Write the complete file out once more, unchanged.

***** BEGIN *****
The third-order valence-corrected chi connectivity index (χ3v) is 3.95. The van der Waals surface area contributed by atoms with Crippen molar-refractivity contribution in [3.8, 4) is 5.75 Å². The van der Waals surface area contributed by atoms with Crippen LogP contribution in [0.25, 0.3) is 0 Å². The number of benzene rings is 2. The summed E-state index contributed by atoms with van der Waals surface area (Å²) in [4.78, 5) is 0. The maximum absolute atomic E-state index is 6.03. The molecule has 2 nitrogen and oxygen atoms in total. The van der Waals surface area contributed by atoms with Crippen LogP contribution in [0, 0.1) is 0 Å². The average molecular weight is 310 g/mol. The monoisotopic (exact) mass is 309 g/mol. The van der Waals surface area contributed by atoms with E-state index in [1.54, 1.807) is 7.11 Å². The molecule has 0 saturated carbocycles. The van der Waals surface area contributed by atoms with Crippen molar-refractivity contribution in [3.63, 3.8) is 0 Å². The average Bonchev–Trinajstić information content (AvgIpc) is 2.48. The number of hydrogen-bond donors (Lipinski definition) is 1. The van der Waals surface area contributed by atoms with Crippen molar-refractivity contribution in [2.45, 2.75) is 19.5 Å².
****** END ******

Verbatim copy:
The third-order valence-corrected chi connectivity index (χ3v) is 3.95. The van der Waals surface area contributed by atoms with Crippen molar-refractivity contribution in [3.8, 4) is 5.75 Å². The van der Waals surface area contributed by atoms with Crippen LogP contribution in [0.25, 0.3) is 0 Å². The number of benzene rings is 2. The summed E-state index contributed by atoms with van der Waals surface area (Å²) in [4.78, 5) is 0. The maximum absolute atomic E-state index is 6.03. The molecule has 2 nitrogen and oxygen atoms in total. The van der Waals surface area contributed by atoms with Crippen LogP contribution in [0, 0.1) is 0 Å². The average molecular weight is 310 g/mol. The monoisotopic (exact) mass is 309 g/mol. The van der Waals surface area contributed by atoms with E-state index in [1.54, 1.807) is 7.11 Å². The molecule has 0 saturated carbocycles. The van der Waals surface area contributed by atoms with Crippen molar-refractivity contribution in [3.63, 3.8) is 0 Å². The average Bonchev–Trinajstić information content (AvgIpc) is 2.48. The number of hydrogen-bond donors (Lipinski definition) is 1. The van der Waals surface area contributed by atoms with Crippen molar-refractivity contribution in [2.45, 2.75) is 19.5 Å².